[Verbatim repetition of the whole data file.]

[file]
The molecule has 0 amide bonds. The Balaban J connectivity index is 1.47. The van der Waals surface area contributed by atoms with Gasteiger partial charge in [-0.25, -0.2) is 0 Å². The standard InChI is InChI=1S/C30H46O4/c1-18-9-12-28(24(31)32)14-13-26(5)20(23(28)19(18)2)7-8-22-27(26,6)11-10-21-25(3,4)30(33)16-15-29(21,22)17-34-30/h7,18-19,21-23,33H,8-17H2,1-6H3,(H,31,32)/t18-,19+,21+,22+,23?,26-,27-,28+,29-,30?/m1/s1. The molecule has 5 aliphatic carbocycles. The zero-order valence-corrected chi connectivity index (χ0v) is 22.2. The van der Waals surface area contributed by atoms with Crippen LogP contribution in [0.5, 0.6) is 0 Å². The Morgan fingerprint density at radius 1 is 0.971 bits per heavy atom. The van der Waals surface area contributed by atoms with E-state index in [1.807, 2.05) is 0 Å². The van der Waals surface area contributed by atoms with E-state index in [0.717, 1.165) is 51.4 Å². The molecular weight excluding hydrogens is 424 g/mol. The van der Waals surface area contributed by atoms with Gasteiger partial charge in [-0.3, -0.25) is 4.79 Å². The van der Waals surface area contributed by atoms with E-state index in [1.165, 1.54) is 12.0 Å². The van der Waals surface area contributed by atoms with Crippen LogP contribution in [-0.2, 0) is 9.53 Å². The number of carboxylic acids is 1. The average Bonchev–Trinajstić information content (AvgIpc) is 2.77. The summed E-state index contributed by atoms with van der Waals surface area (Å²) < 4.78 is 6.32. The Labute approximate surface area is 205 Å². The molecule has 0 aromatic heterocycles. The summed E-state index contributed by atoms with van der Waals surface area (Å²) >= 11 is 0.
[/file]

The molecule has 0 amide bonds. The Balaban J connectivity index is 1.47. The van der Waals surface area contributed by atoms with Gasteiger partial charge in [-0.25, -0.2) is 0 Å². The standard InChI is InChI=1S/C30H46O4/c1-18-9-12-28(24(31)32)14-13-26(5)20(23(28)19(18)2)7-8-22-27(26,6)11-10-21-25(3,4)30(33)16-15-29(21,22)17-34-30/h7,18-19,21-23,33H,8-17H2,1-6H3,(H,31,32)/t18-,19+,21+,22+,23?,26-,27-,28+,29-,30?/m1/s1. The molecule has 5 aliphatic carbocycles. The zero-order valence-corrected chi connectivity index (χ0v) is 22.2. The van der Waals surface area contributed by atoms with Crippen LogP contribution in [0.5, 0.6) is 0 Å². The Morgan fingerprint density at radius 1 is 0.971 bits per heavy atom. The van der Waals surface area contributed by atoms with E-state index in [1.807, 2.05) is 0 Å². The van der Waals surface area contributed by atoms with E-state index in [0.717, 1.165) is 51.4 Å². The molecular weight excluding hydrogens is 424 g/mol. The van der Waals surface area contributed by atoms with Gasteiger partial charge in [-0.3, -0.25) is 4.79 Å². The van der Waals surface area contributed by atoms with E-state index in [1.165, 1.54) is 12.0 Å². The van der Waals surface area contributed by atoms with Crippen LogP contribution in [-0.2, 0) is 9.53 Å². The number of carboxylic acids is 1. The average Bonchev–Trinajstić information content (AvgIpc) is 2.77. The summed E-state index contributed by atoms with van der Waals surface area (Å²) < 4.78 is 6.32. The Labute approximate surface area is 205 Å². The molecule has 0 aromatic heterocycles. The summed E-state index contributed by atoms with van der Waals surface area (Å²) >= 11 is 0.